GUIDELINES GOVERNING SEAFARERS’ CLAIMS FOR PERMANENT AND TOTAL DISABILITY BENEFITS

In the case of Jebsens’ Maritime Inc., et al. vs. Florvin G. Rapiz (G.R. No. 218871, 11 January 2017), the Supreme Court reiterated the guidelines governing seafarers’ claims for permanent and total disability benefits:

 

  1. The company-designated physician must issue a final medical assessment on the seafarer’s disability grading within a period of 120 days from the time the seafarer reported to him;
  2. If the company-designated physician fails to give his assessment within the period of 120 days, without any justifiable reason, then the seafarer’s disability becomes permanent and total;
  3. If the company designated physician fails to give his assessment within the period of 120 days with a sufficient justification (e.g. seafarer required further medical treatment or seafarer was uncooperative), then the period of diagnosis and treatment shall be extended to 240 days. The employer has the burden to prove that the company-designated physician has sufficient justification to extend the period; and
  4. If the company-designated physician still fails to give his assessment within the extended period of 240 days, then the seafarer’s disability becomes permanent and total, regardless of any justification.

 

The High Court, in the case of Reynaldo Y. Sunit vs. OSM Maritime Services, et al. (G.R. No. 223035, 27 February 2017), added the following guidelines:

 

  1. If the seafarer disagrees with company-designated physician’s final medical assessment on the seafarer’s disability grading within a period of 120 days or 240 days extended period from the time the seafarer reported to him, the seafarer has the right to engage the services of a doctor of his choice. If the second doctor appointed by the seafarer disagrees with the findings of the company-designated physician, and the company likewise disagrees with the findings of the seafarer’s hired doctor, then a third doctor may be jointly appointed by the employer and the seafarer, whose decision shall be final and binding on both of them;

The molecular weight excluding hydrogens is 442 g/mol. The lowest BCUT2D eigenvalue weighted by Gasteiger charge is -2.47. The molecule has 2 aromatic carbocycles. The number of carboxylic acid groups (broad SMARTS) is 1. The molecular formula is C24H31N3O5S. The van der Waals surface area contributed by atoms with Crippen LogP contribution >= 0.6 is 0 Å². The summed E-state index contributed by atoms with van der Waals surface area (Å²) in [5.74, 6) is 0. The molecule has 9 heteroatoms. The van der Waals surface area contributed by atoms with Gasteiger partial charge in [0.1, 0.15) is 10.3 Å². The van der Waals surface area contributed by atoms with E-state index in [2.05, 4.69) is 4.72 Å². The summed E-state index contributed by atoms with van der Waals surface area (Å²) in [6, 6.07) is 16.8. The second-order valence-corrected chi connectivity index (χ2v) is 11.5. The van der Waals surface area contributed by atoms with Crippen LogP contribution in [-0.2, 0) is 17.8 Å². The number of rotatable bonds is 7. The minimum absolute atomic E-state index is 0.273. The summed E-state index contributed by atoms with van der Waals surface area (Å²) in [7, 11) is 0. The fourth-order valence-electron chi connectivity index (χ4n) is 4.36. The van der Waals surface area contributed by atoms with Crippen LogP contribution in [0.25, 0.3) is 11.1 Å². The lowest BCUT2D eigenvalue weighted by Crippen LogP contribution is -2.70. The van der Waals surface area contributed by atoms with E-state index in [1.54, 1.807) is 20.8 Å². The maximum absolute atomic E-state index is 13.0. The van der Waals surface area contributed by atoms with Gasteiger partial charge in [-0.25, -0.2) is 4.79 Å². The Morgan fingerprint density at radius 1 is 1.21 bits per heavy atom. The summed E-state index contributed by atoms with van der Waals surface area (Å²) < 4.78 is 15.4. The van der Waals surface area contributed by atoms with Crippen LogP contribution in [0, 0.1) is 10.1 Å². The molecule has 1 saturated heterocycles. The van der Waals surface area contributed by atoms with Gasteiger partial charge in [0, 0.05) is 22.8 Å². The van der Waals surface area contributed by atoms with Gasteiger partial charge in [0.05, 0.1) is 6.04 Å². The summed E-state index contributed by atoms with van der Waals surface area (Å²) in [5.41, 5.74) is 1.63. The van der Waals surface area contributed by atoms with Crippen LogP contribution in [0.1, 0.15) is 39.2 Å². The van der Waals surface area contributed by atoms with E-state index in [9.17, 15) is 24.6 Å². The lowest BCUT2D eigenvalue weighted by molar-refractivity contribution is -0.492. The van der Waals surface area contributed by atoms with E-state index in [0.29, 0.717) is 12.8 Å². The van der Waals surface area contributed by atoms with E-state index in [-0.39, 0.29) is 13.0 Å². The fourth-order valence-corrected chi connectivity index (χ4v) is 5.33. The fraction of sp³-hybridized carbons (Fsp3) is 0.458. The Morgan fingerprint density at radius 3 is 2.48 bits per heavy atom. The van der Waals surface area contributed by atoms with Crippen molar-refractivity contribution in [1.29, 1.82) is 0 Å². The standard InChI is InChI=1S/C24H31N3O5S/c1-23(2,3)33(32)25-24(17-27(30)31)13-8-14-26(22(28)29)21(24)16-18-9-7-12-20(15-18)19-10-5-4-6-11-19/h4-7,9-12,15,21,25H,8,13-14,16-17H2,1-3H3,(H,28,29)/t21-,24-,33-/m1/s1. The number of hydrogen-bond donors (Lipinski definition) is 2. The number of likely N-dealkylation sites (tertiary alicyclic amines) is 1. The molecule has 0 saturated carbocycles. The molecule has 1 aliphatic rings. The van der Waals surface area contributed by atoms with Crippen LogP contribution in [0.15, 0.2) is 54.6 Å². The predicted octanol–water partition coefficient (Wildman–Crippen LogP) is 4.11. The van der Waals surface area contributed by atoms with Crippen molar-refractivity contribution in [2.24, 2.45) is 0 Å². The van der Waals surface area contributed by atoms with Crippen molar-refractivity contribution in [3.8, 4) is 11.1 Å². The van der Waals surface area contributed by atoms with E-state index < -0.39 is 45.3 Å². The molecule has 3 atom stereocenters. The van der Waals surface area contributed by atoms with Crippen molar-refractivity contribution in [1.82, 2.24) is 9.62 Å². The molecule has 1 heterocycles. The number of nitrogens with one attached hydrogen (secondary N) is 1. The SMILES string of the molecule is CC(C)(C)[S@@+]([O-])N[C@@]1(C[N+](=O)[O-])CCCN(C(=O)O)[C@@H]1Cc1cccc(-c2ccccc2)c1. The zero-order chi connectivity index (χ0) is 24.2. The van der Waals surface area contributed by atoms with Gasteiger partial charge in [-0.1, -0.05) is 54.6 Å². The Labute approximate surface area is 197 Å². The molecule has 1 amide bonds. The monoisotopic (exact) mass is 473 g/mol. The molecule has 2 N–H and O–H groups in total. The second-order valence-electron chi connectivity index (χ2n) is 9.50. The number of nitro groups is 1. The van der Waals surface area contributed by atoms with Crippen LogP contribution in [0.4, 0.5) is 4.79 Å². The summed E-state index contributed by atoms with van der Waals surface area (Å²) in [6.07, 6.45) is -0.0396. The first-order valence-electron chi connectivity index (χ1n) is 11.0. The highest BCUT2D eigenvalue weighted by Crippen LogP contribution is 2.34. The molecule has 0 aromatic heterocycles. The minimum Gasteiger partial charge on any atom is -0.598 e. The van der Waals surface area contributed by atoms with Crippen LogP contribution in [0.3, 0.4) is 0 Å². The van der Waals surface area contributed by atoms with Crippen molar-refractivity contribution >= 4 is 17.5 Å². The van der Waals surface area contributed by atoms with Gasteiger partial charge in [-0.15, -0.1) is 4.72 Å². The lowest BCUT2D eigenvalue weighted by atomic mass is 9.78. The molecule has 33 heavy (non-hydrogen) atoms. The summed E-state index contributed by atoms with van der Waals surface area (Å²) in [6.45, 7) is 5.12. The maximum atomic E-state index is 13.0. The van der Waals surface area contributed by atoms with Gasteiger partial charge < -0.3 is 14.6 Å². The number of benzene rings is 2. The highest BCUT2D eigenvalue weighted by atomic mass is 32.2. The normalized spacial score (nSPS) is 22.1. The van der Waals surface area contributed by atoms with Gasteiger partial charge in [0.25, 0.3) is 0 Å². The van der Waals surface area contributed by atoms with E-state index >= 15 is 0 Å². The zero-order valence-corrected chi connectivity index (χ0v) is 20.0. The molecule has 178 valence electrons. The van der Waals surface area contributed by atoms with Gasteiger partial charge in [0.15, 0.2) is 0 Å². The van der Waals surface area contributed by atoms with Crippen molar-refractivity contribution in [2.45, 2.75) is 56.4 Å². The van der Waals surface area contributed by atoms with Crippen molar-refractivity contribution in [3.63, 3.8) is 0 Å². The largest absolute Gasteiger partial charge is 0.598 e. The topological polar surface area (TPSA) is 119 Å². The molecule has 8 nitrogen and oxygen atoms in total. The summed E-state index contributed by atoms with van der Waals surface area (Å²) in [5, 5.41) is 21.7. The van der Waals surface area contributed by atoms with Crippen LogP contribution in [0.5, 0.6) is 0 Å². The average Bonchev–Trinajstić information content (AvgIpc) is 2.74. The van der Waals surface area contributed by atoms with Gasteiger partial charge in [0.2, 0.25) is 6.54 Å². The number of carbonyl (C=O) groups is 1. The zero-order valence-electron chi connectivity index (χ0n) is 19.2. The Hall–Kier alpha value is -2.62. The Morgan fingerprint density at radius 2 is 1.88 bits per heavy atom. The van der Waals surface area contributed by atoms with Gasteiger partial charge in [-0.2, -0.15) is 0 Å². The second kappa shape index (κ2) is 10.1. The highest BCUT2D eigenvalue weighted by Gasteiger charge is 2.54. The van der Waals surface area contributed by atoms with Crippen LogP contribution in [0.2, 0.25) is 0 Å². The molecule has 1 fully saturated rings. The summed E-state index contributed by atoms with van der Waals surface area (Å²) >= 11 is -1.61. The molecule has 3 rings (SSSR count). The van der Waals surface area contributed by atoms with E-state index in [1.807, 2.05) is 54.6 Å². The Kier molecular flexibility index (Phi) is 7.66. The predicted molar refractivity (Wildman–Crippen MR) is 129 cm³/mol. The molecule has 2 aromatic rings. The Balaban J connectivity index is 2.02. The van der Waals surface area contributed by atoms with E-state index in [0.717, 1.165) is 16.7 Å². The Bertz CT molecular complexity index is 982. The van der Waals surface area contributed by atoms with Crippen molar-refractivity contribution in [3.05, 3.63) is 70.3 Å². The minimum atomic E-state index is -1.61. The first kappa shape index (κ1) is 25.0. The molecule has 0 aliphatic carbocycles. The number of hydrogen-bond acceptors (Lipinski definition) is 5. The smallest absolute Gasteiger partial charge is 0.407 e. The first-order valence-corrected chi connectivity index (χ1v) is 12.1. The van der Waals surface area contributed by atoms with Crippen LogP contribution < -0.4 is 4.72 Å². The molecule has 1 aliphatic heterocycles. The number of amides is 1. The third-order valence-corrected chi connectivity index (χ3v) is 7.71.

2. The third doctor, appointed jointly by the company and the seafarer, is not required to give his medical assessment within the 120/240 day period for assessing the degree of disability of the seafarer. However, similar to what is required of a company-designated physician, the third-party physician must likewise arrive at a “definite and conclusive assessment of the seafarer’s disability or fitness to return to work before his or her opinion can be valid and binding between the parties.”; and
  3. Despite the binding effect of the third doctor’s assessment, a dissatisfied party may institute a complaint with the Labor Arbiter to contest the same on the ground of evident partiality, corruption of the third doctor, fraud, other undue means, lack of basis to support the assessment, or being contrary to law or settled jurisprudence.

 

The Supreme Court, in the same case, likewise held that, “A final and definite disability assessment is necessary in order to truly reflect the true extent of the sickness or injuries of the seafarer and his or her capacity to resume work as such.  Otherwise, the corresponding disability benefits awarded might not be commensurate with the prolonged effects of the injuries suffered.”

 

The High Court finally held, in the said Sunit case, that:

 

“In determining whether a disability is total or partial, what is crucial is whether the employee who suffered from disability could still perform his work notwithstanding the disability he met.  A permanent partial disability presupposes a seafarer’s fitness to resume sea duties before the end of the 120/240-day medical treatment period despite the injuries sustained, and works on the premise that such partial injuries did not disable a seafarer to earn wages in the same kind of work or similar nature for which he was trained.(Belchem Philippines Inc. vs. Zafra Jr., G.R. No. 204845, 15 June 2015, citing Fil-Star Maritime Corp. vs. Rosete, G.R. No. 192686, 23 November 2011)”

 

“ . . .  In disability compensation, it is not the injury which is compensated, but rather it is the incapacity to work resulting in the impairments of one’s earning capacity.(Eyana vs. Tansmarine Carriers, Inc., et al., G.R. No. 193468, 28 January 2015)”